For every start-up that runs a successful business, there are many that fall by the wayside. For instance, Imly.in, a start-up that connected home-chefs with curious foodies, shut shop last year as the business model turned out to be unviable. “Getting more funds has got nothing to do with food. The entire game of funding is based on scale and when a company is targeting a select set of consumers, achieving scale becomes difficult. So raising funds can be difficult for these online businesses,” said Ashvin Vellody, partner for management consulting with KPMG in India, a financial services and business advisory firm.
However, niche players have a different tale to tell. With most of them running a subscription service, they claim that getting business has not been difficult so far. While online tiffin service Spicebox claims to have more than 1000 monthly subscribers, Das of iTiffin says that the website clocks more than a lakh orders per month and sites such as ichef.in which sells ingredients online, claim to sell 50-60 boxes per day. “Our recipes are designed in a way that even someone with not much experience in the kitchen can cook them. There’s a growing number of people who love cooking and are willing to pay for fresh ingredients and the convenience of having them delivered to their doorstep. We’re doing a few hundred orders a week,” said Raghav Kohli, co-founder of cookfresh.in, a website which sells ingredients for gourmet food.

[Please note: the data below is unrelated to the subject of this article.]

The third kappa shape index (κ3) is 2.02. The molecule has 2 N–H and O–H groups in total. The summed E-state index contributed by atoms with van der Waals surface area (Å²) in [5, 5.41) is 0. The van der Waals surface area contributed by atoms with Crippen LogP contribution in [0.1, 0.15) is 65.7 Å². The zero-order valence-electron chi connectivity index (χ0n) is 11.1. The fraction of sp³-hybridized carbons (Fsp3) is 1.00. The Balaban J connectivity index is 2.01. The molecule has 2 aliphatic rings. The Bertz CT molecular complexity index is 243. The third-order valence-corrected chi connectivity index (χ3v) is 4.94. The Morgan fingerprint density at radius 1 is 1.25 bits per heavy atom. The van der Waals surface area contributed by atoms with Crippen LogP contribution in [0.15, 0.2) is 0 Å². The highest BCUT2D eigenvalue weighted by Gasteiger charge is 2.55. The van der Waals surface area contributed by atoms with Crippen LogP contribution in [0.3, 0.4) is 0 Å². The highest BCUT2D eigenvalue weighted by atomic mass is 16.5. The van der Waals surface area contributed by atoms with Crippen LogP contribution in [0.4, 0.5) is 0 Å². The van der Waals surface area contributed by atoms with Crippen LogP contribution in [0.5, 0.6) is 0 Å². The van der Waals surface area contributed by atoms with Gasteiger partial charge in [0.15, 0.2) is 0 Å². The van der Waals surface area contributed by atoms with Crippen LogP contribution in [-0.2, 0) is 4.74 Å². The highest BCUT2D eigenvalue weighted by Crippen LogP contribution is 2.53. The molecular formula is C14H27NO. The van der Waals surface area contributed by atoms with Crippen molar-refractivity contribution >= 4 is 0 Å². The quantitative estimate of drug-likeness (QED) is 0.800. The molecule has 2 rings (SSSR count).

Till now, these businesses have relied on word-of-mouth and social media to get them the customers. But with everyone working on ‘mission expansion’, this too many change. While biggies such as Zomato and Foodpanda have already taken to television and print apart from digital to catch the attention of consumers, niche players believe in taking one step at a time. “We are advertising on sites such as Zomato. We also plan to use radio soon. As for using traditional media, that will happen after we reach a certain scale and have a pan-India presence,” said Arjun Sethi, founder, Midnight Munchies.
Agrees Kochhar of SpiceBox, who says social media is behind the popularity of his venture. “Not only are we active on Facebook, we are also there on Twitter and Instagram. In fact, our presence on LinkedIn has helped us clinch many corporate deals,” he said.
Given that the online food business has just begun to gain traction, there is still space for all kinds of business models to come up. “Just like any other category, the online food business too will have a mix of players. While delivery based services is expected to grow at a faster rate, niche players too will find their ground,” said Vellody of KPMG in India. But sooner rather than later, consolidation will start happening as the more nimble ones gobble up niche players as part of their expansion strategy. Foodpanda has set the ball rolling with its recent acquisitions. Till then, too many cooks are welcome.